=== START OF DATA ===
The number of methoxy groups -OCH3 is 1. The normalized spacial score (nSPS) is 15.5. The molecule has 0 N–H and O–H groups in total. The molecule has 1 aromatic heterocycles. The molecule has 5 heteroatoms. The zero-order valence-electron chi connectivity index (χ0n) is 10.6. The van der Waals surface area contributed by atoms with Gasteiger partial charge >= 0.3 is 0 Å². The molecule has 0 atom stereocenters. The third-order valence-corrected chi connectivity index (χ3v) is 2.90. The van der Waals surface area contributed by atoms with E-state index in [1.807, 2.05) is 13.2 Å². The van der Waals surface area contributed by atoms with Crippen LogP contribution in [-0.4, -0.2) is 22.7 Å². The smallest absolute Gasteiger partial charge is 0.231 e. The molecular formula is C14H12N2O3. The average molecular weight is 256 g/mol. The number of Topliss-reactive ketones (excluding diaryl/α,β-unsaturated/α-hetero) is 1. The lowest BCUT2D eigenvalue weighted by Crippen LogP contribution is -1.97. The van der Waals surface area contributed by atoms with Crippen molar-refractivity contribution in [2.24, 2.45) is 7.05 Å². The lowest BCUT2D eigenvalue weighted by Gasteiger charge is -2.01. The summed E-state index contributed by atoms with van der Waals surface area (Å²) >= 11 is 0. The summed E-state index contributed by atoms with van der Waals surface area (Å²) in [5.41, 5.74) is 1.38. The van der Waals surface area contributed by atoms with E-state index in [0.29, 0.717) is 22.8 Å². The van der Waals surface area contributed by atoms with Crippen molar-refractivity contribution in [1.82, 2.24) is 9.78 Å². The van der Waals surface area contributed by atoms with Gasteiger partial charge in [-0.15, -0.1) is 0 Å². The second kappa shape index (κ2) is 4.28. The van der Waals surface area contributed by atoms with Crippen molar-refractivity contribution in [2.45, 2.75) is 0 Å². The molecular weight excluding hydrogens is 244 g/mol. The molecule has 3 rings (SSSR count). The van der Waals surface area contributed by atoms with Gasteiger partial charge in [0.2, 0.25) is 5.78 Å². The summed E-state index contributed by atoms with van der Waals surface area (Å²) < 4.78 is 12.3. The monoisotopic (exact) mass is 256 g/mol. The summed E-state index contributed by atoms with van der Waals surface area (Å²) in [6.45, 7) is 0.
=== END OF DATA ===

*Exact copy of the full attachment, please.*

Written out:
The number of methoxy groups -OCH3 is 1. The normalized spacial score (nSPS) is 15.5. The molecule has 0 N–H and O–H groups in total. The molecule has 1 aromatic heterocycles. The molecule has 5 heteroatoms. The zero-order valence-electron chi connectivity index (χ0n) is 10.6. The van der Waals surface area contributed by atoms with Gasteiger partial charge >= 0.3 is 0 Å². The molecule has 0 atom stereocenters. The third-order valence-corrected chi connectivity index (χ3v) is 2.90. The van der Waals surface area contributed by atoms with E-state index in [1.807, 2.05) is 13.2 Å². The van der Waals surface area contributed by atoms with Crippen LogP contribution in [-0.4, -0.2) is 22.7 Å². The smallest absolute Gasteiger partial charge is 0.231 e. The molecular formula is C14H12N2O3. The average molecular weight is 256 g/mol. The number of Topliss-reactive ketones (excluding diaryl/α,β-unsaturated/α-hetero) is 1. The lowest BCUT2D eigenvalue weighted by Crippen LogP contribution is -1.97. The van der Waals surface area contributed by atoms with Crippen molar-refractivity contribution in [2.24, 2.45) is 7.05 Å². The lowest BCUT2D eigenvalue weighted by Gasteiger charge is -2.01. The summed E-state index contributed by atoms with van der Waals surface area (Å²) >= 11 is 0. The summed E-state index contributed by atoms with van der Waals surface area (Å²) in [5.41, 5.74) is 1.38. The van der Waals surface area contributed by atoms with E-state index in [0.29, 0.717) is 22.8 Å². The van der Waals surface area contributed by atoms with Crippen molar-refractivity contribution in [1.82, 2.24) is 9.78 Å². The van der Waals surface area contributed by atoms with Gasteiger partial charge in [-0.15, -0.1) is 0 Å². The second kappa shape index (κ2) is 4.28. The van der Waals surface area contributed by atoms with Crippen molar-refractivity contribution in [2.45, 2.75) is 0 Å². The molecular weight excluding hydrogens is 244 g/mol. The molecule has 3 rings (SSSR count). The van der Waals surface area contributed by atoms with Gasteiger partial charge in [0.2, 0.25) is 5.78 Å². The summed E-state index contributed by atoms with van der Waals surface area (Å²) < 4.78 is 12.3. The monoisotopic (exact) mass is 256 g/mol. The summed E-state index contributed by atoms with van der Waals surface area (Å²) in [6.45, 7) is 0.